Return on Innovation®


What Does ‘Patentable’ Mean? Understanding the Basics of Patent Law

April 15, 2024

Whoever invents or discovers any new and useful process, machine, manufacture, or composition of matter, or any new and useful improvement thereof, may obtain a patent therefor, subject to the conditions and requirements of this title.  35 U.S.C. §101.

                        Congress has spoken – in 35 U.S.Code §101, to be exact.  The United States Congress hands down the overarching guidelines as to what is and what is not eligible for patent protection – or what is and is not “patentable”.  The United States Patent and Trademark Office (“USPTO”) is the governmental body that implements Congress’ laws on this topic.  So what does the USPTO say about what is and is not patentable?  Let’s take a look at their guidelines in plain English.

                        As we have seen in a previous post, you clearly must actually have an invention.  This means that your invention must be more than simply an idea:  It must be reduced to practice, either through your own building and use of the invention (or if you have paid someone else to build it at your direction for your use), which is actual reduction to practice or by the submission of a full patent application to the USPTO that contains all of the details and pictures necessary to enable someone skilled in the field to which the invention applies to build and use the invention, which is constructive reduction to practice.  Without enough details to enable someone to build and use the invention, your patent application will be denied, as your invention will not be deemed to be useful.

                        In addition to being able to fully use or enable someone else to build and use your invention, your invention must be novel.  That is, your invention must not have been previously disclosed into the public domain by anyone else.  If John Smith wrote an article about how to make a theoretical car that could also prepare toast, but nobody has yet built the toast-making car, John Smith’s article would still preclude anyone else from obtaining a patent on that invention, as the invention would no longer be “novel” due to his disclosure of the details of the invention in the article.  These disclosures will be considered by the USPTO’s Patent Examiner during the examination process of any patent application.  Disclosures that are related to your invention will be deemed to be prior art, and this prior art will all be considered by the Examiner during examination.  If any disclosures of your entire invention are made in the prior art, your invention will be held not to be patentable.  (Note:  We will take a deeper look at prior art in future articles, so more info on this broad topic will arrive in due course.)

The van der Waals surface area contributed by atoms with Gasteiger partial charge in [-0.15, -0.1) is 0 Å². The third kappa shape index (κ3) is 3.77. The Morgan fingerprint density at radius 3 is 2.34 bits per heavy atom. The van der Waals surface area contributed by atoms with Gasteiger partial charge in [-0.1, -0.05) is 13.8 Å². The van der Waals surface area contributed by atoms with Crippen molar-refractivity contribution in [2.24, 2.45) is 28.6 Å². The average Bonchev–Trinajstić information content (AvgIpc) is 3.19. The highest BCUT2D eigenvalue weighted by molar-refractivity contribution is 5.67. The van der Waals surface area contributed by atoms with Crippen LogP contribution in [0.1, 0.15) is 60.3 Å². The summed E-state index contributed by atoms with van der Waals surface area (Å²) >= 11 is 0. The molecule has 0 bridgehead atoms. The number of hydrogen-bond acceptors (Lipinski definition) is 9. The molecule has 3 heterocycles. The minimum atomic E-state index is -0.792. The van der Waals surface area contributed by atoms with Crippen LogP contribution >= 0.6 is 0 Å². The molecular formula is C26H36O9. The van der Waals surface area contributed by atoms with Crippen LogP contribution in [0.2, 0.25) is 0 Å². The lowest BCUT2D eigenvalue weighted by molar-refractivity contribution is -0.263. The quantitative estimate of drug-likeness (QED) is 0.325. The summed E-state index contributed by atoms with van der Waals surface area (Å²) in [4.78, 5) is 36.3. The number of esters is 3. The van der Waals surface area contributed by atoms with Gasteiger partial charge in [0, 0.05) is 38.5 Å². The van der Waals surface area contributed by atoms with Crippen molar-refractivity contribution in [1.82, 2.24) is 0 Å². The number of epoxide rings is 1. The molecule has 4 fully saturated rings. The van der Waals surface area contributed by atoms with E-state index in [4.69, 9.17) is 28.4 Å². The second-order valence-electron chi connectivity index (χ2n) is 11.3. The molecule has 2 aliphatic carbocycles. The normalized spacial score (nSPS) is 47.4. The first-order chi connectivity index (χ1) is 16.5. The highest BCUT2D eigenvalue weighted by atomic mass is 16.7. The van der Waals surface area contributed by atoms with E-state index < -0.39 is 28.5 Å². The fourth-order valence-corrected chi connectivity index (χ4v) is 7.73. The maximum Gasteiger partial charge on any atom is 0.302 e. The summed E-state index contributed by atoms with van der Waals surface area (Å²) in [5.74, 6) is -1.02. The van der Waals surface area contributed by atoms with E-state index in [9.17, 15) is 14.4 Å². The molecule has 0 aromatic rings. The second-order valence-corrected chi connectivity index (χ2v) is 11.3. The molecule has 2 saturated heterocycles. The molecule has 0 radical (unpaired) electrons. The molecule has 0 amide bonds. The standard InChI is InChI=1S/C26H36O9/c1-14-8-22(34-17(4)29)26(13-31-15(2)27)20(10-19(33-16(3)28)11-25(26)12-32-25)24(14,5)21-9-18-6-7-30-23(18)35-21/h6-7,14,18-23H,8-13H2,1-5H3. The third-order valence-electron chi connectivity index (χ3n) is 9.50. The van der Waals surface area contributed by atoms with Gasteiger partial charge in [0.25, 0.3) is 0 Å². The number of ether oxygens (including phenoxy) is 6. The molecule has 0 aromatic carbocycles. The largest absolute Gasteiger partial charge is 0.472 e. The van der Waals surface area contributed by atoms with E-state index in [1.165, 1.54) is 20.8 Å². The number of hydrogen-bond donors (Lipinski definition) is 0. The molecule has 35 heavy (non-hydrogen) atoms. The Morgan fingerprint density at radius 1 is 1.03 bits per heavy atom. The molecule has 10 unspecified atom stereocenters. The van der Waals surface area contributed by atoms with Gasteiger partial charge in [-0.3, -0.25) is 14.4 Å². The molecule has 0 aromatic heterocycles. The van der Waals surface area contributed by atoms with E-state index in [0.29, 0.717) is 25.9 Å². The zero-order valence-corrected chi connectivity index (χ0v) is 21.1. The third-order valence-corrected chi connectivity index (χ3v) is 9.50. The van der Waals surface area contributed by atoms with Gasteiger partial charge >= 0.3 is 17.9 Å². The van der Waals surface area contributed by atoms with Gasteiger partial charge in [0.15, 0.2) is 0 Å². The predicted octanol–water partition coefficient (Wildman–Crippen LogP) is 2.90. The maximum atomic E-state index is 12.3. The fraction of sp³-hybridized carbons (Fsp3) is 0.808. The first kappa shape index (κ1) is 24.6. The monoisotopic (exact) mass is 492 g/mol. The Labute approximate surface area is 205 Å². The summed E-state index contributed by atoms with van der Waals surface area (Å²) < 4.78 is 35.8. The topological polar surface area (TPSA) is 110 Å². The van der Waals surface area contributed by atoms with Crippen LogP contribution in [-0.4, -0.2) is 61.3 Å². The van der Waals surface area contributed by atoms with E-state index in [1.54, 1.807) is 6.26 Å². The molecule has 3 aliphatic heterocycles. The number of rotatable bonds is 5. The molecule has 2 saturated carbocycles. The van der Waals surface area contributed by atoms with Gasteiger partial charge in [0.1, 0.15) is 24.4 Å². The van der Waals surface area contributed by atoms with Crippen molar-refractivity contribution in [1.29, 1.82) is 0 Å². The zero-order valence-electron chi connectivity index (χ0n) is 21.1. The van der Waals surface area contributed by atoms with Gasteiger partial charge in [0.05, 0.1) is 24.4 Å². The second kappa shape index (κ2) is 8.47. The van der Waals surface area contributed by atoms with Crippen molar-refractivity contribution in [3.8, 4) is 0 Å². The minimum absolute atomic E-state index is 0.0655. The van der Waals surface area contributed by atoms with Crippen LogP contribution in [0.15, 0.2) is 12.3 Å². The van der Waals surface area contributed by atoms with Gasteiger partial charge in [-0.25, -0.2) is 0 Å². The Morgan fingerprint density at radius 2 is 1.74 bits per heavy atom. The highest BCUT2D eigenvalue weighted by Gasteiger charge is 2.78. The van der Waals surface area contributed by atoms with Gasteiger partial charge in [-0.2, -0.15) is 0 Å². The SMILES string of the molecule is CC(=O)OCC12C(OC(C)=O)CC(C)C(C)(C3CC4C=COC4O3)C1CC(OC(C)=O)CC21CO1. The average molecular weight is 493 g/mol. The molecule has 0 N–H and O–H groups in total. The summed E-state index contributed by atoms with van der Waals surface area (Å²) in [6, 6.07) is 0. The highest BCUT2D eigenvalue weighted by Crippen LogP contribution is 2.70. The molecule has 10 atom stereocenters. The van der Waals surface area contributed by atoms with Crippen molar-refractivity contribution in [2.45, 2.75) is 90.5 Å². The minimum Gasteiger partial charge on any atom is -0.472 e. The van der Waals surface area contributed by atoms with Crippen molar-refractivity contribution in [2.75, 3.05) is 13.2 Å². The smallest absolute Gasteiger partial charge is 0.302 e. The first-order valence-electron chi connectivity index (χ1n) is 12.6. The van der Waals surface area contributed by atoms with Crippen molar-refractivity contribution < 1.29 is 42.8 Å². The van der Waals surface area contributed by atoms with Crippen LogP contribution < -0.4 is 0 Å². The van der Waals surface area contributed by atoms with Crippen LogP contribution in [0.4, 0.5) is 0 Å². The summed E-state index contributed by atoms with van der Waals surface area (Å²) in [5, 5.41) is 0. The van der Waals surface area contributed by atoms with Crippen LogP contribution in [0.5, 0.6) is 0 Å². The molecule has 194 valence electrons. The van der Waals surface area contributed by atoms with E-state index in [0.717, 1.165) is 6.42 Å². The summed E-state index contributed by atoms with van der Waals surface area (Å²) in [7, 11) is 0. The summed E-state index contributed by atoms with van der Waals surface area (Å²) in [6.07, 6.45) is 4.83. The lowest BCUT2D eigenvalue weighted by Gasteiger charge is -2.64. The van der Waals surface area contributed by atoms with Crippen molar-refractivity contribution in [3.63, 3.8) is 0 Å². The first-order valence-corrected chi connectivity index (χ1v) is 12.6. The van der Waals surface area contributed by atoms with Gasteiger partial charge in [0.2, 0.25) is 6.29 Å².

Perhaps the trickiest of all of the USPTO’s basic introductory criteria for “patentability” is the requirement that an invention is only eligible for patent protection so long as it is non-obvious.  This is an extremely fact-specific inquiry and it is possible for reasonable minds to differ on this issue.  If the invention is a logical next step to someone skilled in the particular art to which your invention is directed, it will be considered legally “obvious” and thus, not eligible for patent protection.  This is ascertained from the prior art discussed above (and in future articles).  One piece of prior art that does not disclose ALL of the elements of an invention does not mean that this prior art is irrelevant to the inquiry here; quite the contrary, in fact, as multiple pieces of prior art may disclose separate elements of an invention and therefore make the invention both non-novel AND obvious.  So it is definitely important to do your proverbial “homework” prior to seriously contemplating the filing of any patent application.

                        If an invention clears these preliminary hurdles and the inventor can show that his or her invention is novel, useful, and non-obvious, as briefly outlined here, then the inventor has taken the first steps on the path to obtaining a patent on the invention.